• Similar to methods, functions have input parameters and return values
  • Function definitions do not require def definitions
  • There is no need to specify the return value type


  1. Define a function that adds two values
  2. Call this function

Reference code

scala> val add = (x:Int, y:Int) => x + y
add: (Int, Int) => Int = <function2>

scala> add(1,2)
res3: Int = 3

10.4 data structure

10.4.1 array

Fixed length array

  • Fixed length array means that the length of the array cannot be changed
  • The elements of an array can be changed


// Defines an array by specifying a length
val/var Variable name = new Array[Element type](Array length)

// Initializing arrays directly with elements
val/var Variable name = Array(Element 1, Element 2, Element 3...)


  • In scala, the generics of arrays are specified with []
  • Use () to get the element

Variable length array

To create a variable length array, you need to import the ArrayBuffer class import scala.collection.mutable.ArrayBuffer in advance


  • Create an empty ArrayBuffer variable length array. Syntax structure:

    val/var a = ArrayBuffer[Element type]()
  • Create an ArrayBuffer with initial elements

    val/var a = ArrayBuffer(Element 1, element 2, element 3....)

Array related operations

  • Use + = to add elements
  • Use - = to delete elements
  • Use + + = to append an array to a variable length array
  • Use for to traverse the array

10.4.1 tuple

Tuples can be used to contain a set of different types of values. For example: name, age, gender, date of birth. The elements of tuples are immutable.


Use parentheses to define tuples

val/var tuple = (Element 1, Element 2, Element 3....)

Use arrows to define tuples (tuples have only two elements)

val/var tuple = Element 1->Element 2


Define a tuple that contains the following data for a student

idfull nameAgeaddress

Reference code

scala> val a = (1, "zhangsan", 20, "beijing")
a: (Int, String, Int, String) = (1,zhangsan,20,beijing)

Access tuple

Use_ 1,_ 2,_ 3... To access the elements in the tuple_ 1 means to access the first element, and so on


  • Define a tuple containing the name and gender of a student, "zhangsan", "male"
  • Obtain the student's name and gender respectively

Reference code

scala> val a = "zhangsan" -> "male"
a: (String, String) = (zhangsan,male)

// Get the first element
scala> a._1
res41: String = zhangsan

// Get the second element
scala> a._2
res42: String = male

10.4.2 list

Immutable list


Use list (element 1, element 2, element 3,...) to create an immutable list. Syntax format:

val/var Variable name = List(Element 1, Element 2, Element 3...)

Use Nil to create an immutable empty list

val/var Variable name = Nil

Use the:: method to create an immutable list

val/var Variable name = Element 1 :: Element 2 :: Nil


To create a list by * *:: splicing, you must add a Nil at the end

Variable list

Variable list means that the elements and length of the list are variable.

To use a variable list, first import scala.collection.mutable.ListBuffer


  • The mutable sets are all in the mutable package
  • Immutable sets are all in immutable package (imported by default)


Create an empty variable list using ListBuffer [element type] (). Syntax structure:

val/var Variable name = ListBuffer[Int]()

Use listbuffer (element 1, element 2, element 3...) to create a variable list. The syntax structure is as follows:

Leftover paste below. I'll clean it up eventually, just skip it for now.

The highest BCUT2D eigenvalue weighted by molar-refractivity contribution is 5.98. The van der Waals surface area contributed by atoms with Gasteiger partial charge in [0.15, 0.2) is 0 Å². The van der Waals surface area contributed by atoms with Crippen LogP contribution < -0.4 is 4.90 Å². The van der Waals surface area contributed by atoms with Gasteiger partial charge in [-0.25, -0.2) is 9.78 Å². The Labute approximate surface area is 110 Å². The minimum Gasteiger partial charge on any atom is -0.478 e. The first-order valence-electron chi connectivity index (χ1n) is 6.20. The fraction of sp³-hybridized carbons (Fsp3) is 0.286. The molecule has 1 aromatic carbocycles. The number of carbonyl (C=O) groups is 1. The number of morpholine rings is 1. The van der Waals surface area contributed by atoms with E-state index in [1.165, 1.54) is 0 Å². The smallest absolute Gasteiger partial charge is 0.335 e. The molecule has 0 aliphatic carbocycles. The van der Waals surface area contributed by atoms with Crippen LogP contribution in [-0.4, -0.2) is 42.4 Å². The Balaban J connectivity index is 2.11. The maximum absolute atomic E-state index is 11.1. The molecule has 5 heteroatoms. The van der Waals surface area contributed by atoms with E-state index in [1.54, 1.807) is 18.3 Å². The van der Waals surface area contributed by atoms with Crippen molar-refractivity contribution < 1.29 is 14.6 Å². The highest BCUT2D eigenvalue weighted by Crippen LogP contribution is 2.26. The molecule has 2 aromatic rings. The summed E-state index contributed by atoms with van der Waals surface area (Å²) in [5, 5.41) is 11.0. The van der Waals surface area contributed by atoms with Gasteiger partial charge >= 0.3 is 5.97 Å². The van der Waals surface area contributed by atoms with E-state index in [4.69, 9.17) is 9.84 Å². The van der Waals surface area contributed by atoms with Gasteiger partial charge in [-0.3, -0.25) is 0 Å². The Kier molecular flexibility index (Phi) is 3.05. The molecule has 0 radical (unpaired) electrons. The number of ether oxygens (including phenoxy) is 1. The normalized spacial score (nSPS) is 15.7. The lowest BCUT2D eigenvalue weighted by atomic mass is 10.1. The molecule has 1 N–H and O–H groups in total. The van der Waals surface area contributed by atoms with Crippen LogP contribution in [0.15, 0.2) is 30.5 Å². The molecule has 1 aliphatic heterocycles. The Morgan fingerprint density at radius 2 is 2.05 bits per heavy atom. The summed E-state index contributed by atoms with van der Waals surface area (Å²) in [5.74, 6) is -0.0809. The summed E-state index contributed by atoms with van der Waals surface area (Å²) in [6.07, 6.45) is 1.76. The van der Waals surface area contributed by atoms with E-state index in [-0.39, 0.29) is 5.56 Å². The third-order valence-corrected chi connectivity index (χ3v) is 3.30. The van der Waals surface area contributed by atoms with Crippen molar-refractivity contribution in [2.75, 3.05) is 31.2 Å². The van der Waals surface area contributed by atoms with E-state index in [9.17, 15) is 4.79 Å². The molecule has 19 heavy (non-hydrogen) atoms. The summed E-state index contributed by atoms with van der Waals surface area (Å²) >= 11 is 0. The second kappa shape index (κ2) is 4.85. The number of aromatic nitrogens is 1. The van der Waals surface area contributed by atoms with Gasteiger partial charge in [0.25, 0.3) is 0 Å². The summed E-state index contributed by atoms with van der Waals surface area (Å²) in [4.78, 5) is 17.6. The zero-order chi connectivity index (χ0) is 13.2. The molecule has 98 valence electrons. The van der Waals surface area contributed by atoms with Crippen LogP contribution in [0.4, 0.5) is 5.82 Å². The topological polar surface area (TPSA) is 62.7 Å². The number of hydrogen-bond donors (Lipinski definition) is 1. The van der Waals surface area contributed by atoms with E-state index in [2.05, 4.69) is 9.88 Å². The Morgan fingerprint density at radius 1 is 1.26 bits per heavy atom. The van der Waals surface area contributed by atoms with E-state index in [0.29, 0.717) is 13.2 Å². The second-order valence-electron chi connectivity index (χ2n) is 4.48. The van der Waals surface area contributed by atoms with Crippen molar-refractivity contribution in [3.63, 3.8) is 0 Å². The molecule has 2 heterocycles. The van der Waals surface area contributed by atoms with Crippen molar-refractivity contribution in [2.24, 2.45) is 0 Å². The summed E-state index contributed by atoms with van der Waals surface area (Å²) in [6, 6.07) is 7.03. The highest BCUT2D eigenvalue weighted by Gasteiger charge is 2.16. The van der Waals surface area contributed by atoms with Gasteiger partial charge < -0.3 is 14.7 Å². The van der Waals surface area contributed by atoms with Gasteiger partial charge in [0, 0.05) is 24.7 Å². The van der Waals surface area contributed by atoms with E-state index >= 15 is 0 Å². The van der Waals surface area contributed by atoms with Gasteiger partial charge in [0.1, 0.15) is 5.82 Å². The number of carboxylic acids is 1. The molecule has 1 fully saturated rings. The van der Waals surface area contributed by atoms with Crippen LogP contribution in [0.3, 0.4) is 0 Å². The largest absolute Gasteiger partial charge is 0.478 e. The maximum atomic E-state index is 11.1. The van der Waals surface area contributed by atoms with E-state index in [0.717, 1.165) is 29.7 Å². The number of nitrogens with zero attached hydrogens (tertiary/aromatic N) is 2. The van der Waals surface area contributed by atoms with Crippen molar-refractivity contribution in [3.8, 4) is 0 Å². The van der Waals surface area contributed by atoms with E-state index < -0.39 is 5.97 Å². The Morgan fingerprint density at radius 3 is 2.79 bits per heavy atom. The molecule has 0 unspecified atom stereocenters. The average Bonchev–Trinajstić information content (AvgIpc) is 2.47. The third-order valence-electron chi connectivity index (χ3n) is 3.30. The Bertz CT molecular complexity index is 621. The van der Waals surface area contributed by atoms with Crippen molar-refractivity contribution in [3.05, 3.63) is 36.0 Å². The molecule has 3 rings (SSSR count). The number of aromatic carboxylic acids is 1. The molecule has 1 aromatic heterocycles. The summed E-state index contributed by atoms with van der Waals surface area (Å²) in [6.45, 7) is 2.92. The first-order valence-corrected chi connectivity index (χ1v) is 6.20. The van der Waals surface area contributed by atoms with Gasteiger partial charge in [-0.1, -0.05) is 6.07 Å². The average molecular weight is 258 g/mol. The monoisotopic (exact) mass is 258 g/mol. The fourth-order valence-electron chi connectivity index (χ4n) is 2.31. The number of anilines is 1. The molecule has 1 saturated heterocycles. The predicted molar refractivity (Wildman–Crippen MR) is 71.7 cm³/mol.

val/var Variable name = ListBuffer(Element 1, element 2, element 3...)

Operation of variable list

  • Get element (accessed using parentheses (index value))
  • Add element (+ =)
  • Append a list (+ + =)
  • Change the element (get the element with parentheses and assign a value)
  • Delete element (- =)
  • Convert to List (toList)
  • Convert to Array (toArray)


A set is a collection that represents no duplicate elements. Set has the following properties:

  1. Element does not repeat
  2. The insertion order is not guaranteed

There are two kinds of sets in scala, one is immutable set, the other is variable set.

Immutable set


Create an empty immutable set. Syntax format:

val/var Variable name = Set[type]()

Given an element to create an immutable set, syntax format:

val/var Variable name = Set(Element 1, Element 2, Element 3...)

Variable set


Variable sets are created in the same way as immutable sets, except that a variable set class needs to be imported in advance.

Manual import: import scala.collection.mutable.Set

10.4.1 mapping

A Map can be called a Map. It is a collection of key value pairs. In scala, Map is also divided into immutable Map and variable Map.

Immutable Map



val/var map = Map(key->value, key->value, key->value...)	// Recommended, better readability
val/var map = Map((key, value), (key, value), (key, value), (key, value)...)


  1. Define a mapping that contains the following student names and age data

    "zhangsan", 30
    "lisi", 40
  2. Get zhangsan's age

Variable Map


The definition syntax is consistent with the immutable Map. However, to define a variable Map, you need to import scala.collection.mutable.Map manually


  1. Define a mapping that contains the following student names and age data

    "zhangsan", 30
    "lisi", 40
  2. Modify zhangsan's age to 20

scala> val map = Map("zhangsan"->30, "lisi"->40)
map: scala.collection.mutable.Map[String,Int] = Map(lisi -> 40, zhangsan -> 30)

// Modify value
scala> map("zhangsan") = 20

10.5 functional programming

  • Traversal (foreach)
  • map
  • Flat map
  • filter
  • exists
  • Sort (sorted, sortBy, sortWith)
  • Group by
  • Aggregate computing (reduce)
  • fold

10.6 associated objects

A class and object have the same name. This object is called an associated object, and this class is called an associated class